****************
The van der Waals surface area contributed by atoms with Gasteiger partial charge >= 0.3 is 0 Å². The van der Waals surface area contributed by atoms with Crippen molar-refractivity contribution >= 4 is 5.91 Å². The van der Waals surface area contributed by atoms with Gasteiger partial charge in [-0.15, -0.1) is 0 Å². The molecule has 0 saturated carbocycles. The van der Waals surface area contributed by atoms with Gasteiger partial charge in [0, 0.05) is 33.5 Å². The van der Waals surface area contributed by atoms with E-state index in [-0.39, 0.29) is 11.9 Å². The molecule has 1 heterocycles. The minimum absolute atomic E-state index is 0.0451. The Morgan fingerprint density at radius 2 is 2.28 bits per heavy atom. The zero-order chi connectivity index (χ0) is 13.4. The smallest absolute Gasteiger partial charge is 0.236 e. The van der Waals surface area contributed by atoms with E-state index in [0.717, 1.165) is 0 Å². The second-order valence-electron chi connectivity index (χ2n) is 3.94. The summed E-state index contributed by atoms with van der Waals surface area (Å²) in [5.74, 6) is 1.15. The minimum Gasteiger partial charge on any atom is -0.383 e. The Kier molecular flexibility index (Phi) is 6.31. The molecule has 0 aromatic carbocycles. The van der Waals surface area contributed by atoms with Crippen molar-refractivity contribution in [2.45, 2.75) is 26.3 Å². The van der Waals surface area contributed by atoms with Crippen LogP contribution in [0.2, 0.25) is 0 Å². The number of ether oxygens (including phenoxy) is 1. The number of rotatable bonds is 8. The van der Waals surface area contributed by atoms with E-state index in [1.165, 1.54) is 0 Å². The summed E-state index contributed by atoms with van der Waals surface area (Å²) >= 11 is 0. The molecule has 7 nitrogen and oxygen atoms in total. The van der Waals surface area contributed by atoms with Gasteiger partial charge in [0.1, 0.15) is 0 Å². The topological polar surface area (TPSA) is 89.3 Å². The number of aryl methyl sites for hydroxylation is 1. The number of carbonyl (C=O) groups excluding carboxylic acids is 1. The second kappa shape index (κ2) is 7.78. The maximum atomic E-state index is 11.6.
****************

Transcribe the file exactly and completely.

The van der Waals surface area contributed by atoms with Gasteiger partial charge >= 0.3 is 0 Å². The van der Waals surface area contributed by atoms with Crippen molar-refractivity contribution >= 4 is 5.91 Å². The van der Waals surface area contributed by atoms with Gasteiger partial charge in [-0.15, -0.1) is 0 Å². The molecule has 0 saturated carbocycles. The van der Waals surface area contributed by atoms with Gasteiger partial charge in [0, 0.05) is 33.5 Å². The van der Waals surface area contributed by atoms with E-state index in [-0.39, 0.29) is 11.9 Å². The molecule has 1 heterocycles. The minimum absolute atomic E-state index is 0.0451. The Morgan fingerprint density at radius 2 is 2.28 bits per heavy atom. The zero-order chi connectivity index (χ0) is 13.4. The smallest absolute Gasteiger partial charge is 0.236 e. The van der Waals surface area contributed by atoms with E-state index in [0.717, 1.165) is 0 Å². The second-order valence-electron chi connectivity index (χ2n) is 3.94. The summed E-state index contributed by atoms with van der Waals surface area (Å²) in [5.74, 6) is 1.15. The minimum Gasteiger partial charge on any atom is -0.383 e. The Kier molecular flexibility index (Phi) is 6.31. The molecule has 0 aromatic carbocycles. The van der Waals surface area contributed by atoms with Crippen molar-refractivity contribution in [2.45, 2.75) is 26.3 Å². The van der Waals surface area contributed by atoms with Crippen LogP contribution in [0.2, 0.25) is 0 Å². The number of ether oxygens (including phenoxy) is 1. The number of rotatable bonds is 8. The van der Waals surface area contributed by atoms with E-state index in [1.165, 1.54) is 0 Å². The summed E-state index contributed by atoms with van der Waals surface area (Å²) >= 11 is 0. The molecule has 7 nitrogen and oxygen atoms in total. The van der Waals surface area contributed by atoms with Gasteiger partial charge in [0.1, 0.15) is 0 Å². The topological polar surface area (TPSA) is 89.3 Å². The number of aryl methyl sites for hydroxylation is 1. The number of carbonyl (C=O) groups excluding carboxylic acids is 1. The second kappa shape index (κ2) is 7.78. The maximum atomic E-state index is 11.6.